There's a new A-list in town, and Tom Cruise isn't on it. Neither is Brad Pitt, Ben Affleck or Julia Roberts. This list is exclusively for stars from a place south of the equator--known for its marsupials and fuzzy little bears--who've left their homeland to conquer the highest echelons of stardom. From the Oscars to the box office, from eight-figure paydays to celebrity hookups and breakups, no other foreign country has ever dominated Hollywood the way Australia does today, and there's no end in sight to the invasion.
How did Australians like Nicole Kidman and Eric Bana come to represent American pop-culture icons like Samantha of "Bewitched" and the Hulk? It started in the 1980s with a boom in the Australian film scene, which brought to light the talents of filmmakers like Jane Campion, Baz Luhrmann and Geoffrey Wright. Films such as "Strictly Ballroom," "Babe," "Muriel's Wedding," "The Piano" and "Priscilla: Queen of the Desert" were international hits, and when Geoffrey Rush won an Oscar for playing the spaz pianist in 1996's "Shine," Hollywood was hooked. Australians were the next big thing.
And they still are. The government-subsidized Aussie film industry is vibrant, but it's a boutique shop compared to the Wal-Mart that is Hollywood. No wonder, then, that Australia's top talents, both in front of the camera and behind it, have flocked to these shores in pursuit of big dreams. Here's a rundown of the biggest stars to come out of Oz, and how they launched the invasion.
MAD MEL: When Russell and Heath and Hugh were still in short pants, Mel Gibson launched the first strike in the Australian invasion with the apocalyptic action B-movie, "Mad Max" (1980). It's difficult to believe now, but when this flick was first released in the U.S., Mel's accent was deemed so indecipherable that his dialogue was re-dubbed. The American-born, Australian-reared Gibson's career has had the ultimate mega-trajectory, from action star (the "Lethal Weapon" films) to Oscar-winning director ("Braveheart") to Hollywood pariah ("The Passion of the Christ"); even if the future of his career is in doubt, there is no debating his impact as one of the biggest stars of the last 20 years.
DAYS OF KIDMAN: Like other Australian stars, Nicole Kidman was born in another country (the U.S., Honolulu to be exact) and moved to Oz with her parents while still a kid. She was nice to look at, but nobody took her seriously much when she played race-driver (and future husband and ex-husband) Tom Cruise's doctor in "Days of Thunder." It took a while--and more unbelievable roles (like a nuclear physicist in "The Peacemaker")--before she became the $17.5-million-per actress she is today.
COUNTING CROWE: Born in New Zealand and reared in Australia by parents who worked the craft service (i.e., catering) table on movie sets, Russell Crowe hit it big with "L.A. Confidential," just his third American film, and is perennially cast as a Steve McQueen type--quiet, brooding and surly, which seems to fit his off-screen personality as well (quiet, brooding and surly).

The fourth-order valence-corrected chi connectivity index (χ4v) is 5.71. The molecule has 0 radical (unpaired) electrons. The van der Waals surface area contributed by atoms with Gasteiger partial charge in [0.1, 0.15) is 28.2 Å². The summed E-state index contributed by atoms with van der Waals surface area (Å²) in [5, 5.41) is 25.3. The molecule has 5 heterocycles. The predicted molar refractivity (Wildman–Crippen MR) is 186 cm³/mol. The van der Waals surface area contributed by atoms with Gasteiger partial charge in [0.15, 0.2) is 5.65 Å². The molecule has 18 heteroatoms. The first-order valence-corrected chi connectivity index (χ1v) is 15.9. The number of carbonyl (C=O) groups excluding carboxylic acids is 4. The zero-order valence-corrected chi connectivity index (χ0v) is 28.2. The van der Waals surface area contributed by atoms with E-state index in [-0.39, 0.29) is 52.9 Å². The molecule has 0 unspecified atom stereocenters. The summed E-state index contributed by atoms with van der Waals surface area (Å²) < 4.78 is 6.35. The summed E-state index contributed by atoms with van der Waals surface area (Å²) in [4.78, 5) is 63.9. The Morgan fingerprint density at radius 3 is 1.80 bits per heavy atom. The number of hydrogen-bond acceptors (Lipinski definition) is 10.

WATCHING WATTS: How many major movie stars have one of the "Children of the Corn" movies listed on the back of their headshots? Naomi Watts' rise from the bottom of the Hollywood scrap heap to the top of the A-list seems like an overnight success story--it was just four years ago, when David Lynch pulled her out of anonymity and cast her in "Mullholland Dr.," but by then Watts had been struggling for years, first in Australian films, and then in a series of forgettable U.S. flicks ("Tank Girl," anyone?). She was born in England and raised in Sydney, and tends to hang with the Oz crowd--she's been roomies with Nicole Kidman and attached to Heath Ledger.
HUGH GOT IT: Is there anything Hugh Jackman isn't good at? He's an accomplished singer (he's done several Broadway musicals, in New York and back home in Sydney), has a degree in journalism, and he's such a good actor he made "Kate and Leopold" watchable. He even looked good in the horrible, deplorable "Van Helsing." Now that's talent.
CATE AND KATE: Cate Blanchett has been flying just under the celebrity radar for years now, turning in great performances in movies like "Elizabeth" (which earned her an Oscar nom), "The Talented Mr. Ripley" and the "Lord of the Rings" flicks, but never quite getting the full star treatment. That all changed with her Oscar-winning turn as sweaty-and-proud Kate Hepburn in "The Aviator," and now Blanchett is poised to challenge the likes of Kidman and Roberts for the big paydays.
BOY WONDER: Is Heath Ledger a good actor, or just another pretty Australian face? The jury is still out on the young man from Perth, who rose to fame in "Ten Things I Hate About You" and has been struggling for acting credibility ever since. So far, he just hasn't had the right material; his leading-man turns have ranged from goofy ("A Knight's Tale") to gawd-awful ("The Order"), but Heath was not to blame. He claims he acts because it's "fun," and he's certainly enjoyed his stay in Hollywood; he dated a long list of actresses settling down with girlfriend Michelle Phillips.
ALSO-RANS AND NEWCOMERS: For every Russell Crowe there is an Eric Bana, who rode into Hollywood on the crest of his phenomenal performance in the Australian true-crime tale "Chopper," only to achieve a respectable yet relatively low-key career. For every Naomi Watts there is a Rhada Mitchell, respected as an actress (hence the lead role in Woody Allen's "Melinda and Melinda") but mostly ignored by the celebrity grist mill. But the invasion continues, led by new transplant talent from down under. Leading the latest offensive is twentysomething actress Abby Cornish, who plays Heath Ledger's lover in the forthcoming "Candy."
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